Recently, conversion rates of grains to meat, milk, and eggs have improved significantly in both developed and developing countries. Investing in research for new technologies and applying known technologies to a larger proportion of the world's animal populations offers the potential for substantial additional improvements in efficiency. This suggests that grain requirement per unit of animal food product should decrease. However, the largest increases in demand are forecast for poultry, pork, and aquaculture products, species requiring relatively high human-edible content diets. The net effect on grain demand is, therefore, difficult to predict but it is estimated that an annual rate of growth in cereal production between 1.1 and 1.4%, i.e., a lower rate than in recent decades, should meet needs for both food grains and the feed grains required to meet the projected per capita demand for meat, milk, and eggs.

Environmental Effects of Livestock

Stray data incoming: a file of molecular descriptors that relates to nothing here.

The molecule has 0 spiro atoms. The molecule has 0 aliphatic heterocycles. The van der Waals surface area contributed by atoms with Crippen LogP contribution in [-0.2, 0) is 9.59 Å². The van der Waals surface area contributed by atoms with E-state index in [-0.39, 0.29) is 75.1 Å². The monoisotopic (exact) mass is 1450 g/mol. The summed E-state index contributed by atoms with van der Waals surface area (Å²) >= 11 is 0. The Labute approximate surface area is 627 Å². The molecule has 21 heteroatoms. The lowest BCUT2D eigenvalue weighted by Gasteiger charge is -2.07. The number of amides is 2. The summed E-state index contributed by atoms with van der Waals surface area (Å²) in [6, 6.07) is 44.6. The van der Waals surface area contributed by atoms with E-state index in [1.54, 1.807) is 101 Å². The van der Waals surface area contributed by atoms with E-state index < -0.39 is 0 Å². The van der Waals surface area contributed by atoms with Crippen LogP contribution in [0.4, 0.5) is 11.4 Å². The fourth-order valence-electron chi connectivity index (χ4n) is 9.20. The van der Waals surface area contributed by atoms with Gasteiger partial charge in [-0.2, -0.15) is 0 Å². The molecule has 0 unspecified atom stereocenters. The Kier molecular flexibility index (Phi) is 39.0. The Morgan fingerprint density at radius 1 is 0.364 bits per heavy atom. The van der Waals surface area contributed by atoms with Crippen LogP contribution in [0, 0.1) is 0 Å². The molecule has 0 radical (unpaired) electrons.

Livestock have both positive and negative environmental effects. Improved management of livestock grazing, better management and use of manure, and increased care in design and siting intensive production operations will be necessary to maximize beneficial effects and minimize detrimental effects of livestock. Government policies related to land use and economic development are important in this area.

The Challenge

The CAST task force scientists conclude that meeting projected demand for foods of both plant and animal origin in 2020, while sustaining the productive capacity of the land, will be challenging but feasible. Animal agriculture will continue to be an important part of food-producing systems. Investment in agricultural production research and development and implementation of policies that encourage production, while protecting the environment, will be essential to achieving the goal of an adequate global food supply.

Editor: A free copy of Animal Agriculture and Global Food Supply is available to journalists on request.

Animal Agriculture and Global Food Supply, 92 pages, is available for $30.00 from CAST. CAST identifies food and fiber, environmental, and other agricultural issues and interprets related scientific research information for legislators, regulators, and the media for use in public policy decision making. CAST is a nonprofit organization of 38 scientific societies and many individual, student, company, nonprofit, and associate society members. The CAST World Wide Web site is http://www.cast-science.org.